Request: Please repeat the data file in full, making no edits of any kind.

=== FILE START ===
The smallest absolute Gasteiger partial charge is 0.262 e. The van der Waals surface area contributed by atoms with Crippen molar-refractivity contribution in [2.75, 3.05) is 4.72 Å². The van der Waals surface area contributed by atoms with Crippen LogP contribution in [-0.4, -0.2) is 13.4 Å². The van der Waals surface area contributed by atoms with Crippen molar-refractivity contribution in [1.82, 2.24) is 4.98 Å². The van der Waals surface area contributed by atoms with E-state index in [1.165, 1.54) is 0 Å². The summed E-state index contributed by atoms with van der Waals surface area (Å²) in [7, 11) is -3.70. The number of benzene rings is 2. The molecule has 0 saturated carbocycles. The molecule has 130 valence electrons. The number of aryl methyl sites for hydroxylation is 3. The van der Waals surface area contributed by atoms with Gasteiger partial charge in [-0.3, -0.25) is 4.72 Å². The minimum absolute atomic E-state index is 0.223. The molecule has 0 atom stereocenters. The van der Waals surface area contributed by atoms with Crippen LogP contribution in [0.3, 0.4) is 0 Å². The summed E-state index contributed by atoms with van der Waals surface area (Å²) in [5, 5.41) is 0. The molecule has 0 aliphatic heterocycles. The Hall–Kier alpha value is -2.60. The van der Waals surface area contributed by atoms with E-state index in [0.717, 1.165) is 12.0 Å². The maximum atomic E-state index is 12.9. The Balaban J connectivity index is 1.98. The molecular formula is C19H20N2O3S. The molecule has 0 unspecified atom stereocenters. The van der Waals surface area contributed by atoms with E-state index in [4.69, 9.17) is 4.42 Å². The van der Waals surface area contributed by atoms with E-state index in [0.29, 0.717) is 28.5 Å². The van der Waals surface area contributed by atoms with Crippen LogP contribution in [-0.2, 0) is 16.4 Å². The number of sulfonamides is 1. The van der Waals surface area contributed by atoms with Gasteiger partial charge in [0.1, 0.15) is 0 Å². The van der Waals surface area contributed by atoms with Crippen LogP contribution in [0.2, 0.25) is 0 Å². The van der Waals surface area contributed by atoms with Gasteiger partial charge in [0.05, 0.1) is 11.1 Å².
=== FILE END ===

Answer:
The smallest absolute Gasteiger partial charge is 0.262 e. The van der Waals surface area contributed by atoms with Crippen molar-refractivity contribution in [2.75, 3.05) is 4.72 Å². The van der Waals surface area contributed by atoms with Crippen LogP contribution in [-0.4, -0.2) is 13.4 Å². The van der Waals surface area contributed by atoms with Crippen molar-refractivity contribution in [1.82, 2.24) is 4.98 Å². The van der Waals surface area contributed by atoms with E-state index in [1.165, 1.54) is 0 Å². The summed E-state index contributed by atoms with van der Waals surface area (Å²) in [7, 11) is -3.70. The number of benzene rings is 2. The molecule has 0 saturated carbocycles. The molecule has 130 valence electrons. The number of aryl methyl sites for hydroxylation is 3. The van der Waals surface area contributed by atoms with Gasteiger partial charge in [-0.3, -0.25) is 4.72 Å². The minimum absolute atomic E-state index is 0.223. The molecule has 0 atom stereocenters. The van der Waals surface area contributed by atoms with Crippen LogP contribution in [0.3, 0.4) is 0 Å². The summed E-state index contributed by atoms with van der Waals surface area (Å²) in [5, 5.41) is 0. The molecule has 0 aliphatic heterocycles. The Hall–Kier alpha value is -2.60. The van der Waals surface area contributed by atoms with E-state index in [0.717, 1.165) is 12.0 Å². The maximum atomic E-state index is 12.9. The Balaban J connectivity index is 1.98. The molecular formula is C19H20N2O3S. The molecule has 0 unspecified atom stereocenters. The van der Waals surface area contributed by atoms with E-state index in [4.69, 9.17) is 4.42 Å². The van der Waals surface area contributed by atoms with E-state index in [0.29, 0.717) is 28.5 Å². The van der Waals surface area contributed by atoms with Crippen LogP contribution in [-0.2, 0) is 16.4 Å². The number of sulfonamides is 1. The van der Waals surface area contributed by atoms with Gasteiger partial charge in [0.1, 0.15) is 0 Å². The van der Waals surface area contributed by atoms with Crippen LogP contribution in [0.2, 0.25) is 0 Å². The van der Waals surface area contributed by atoms with Gasteiger partial charge in [0.05, 0.1) is 11.1 Å².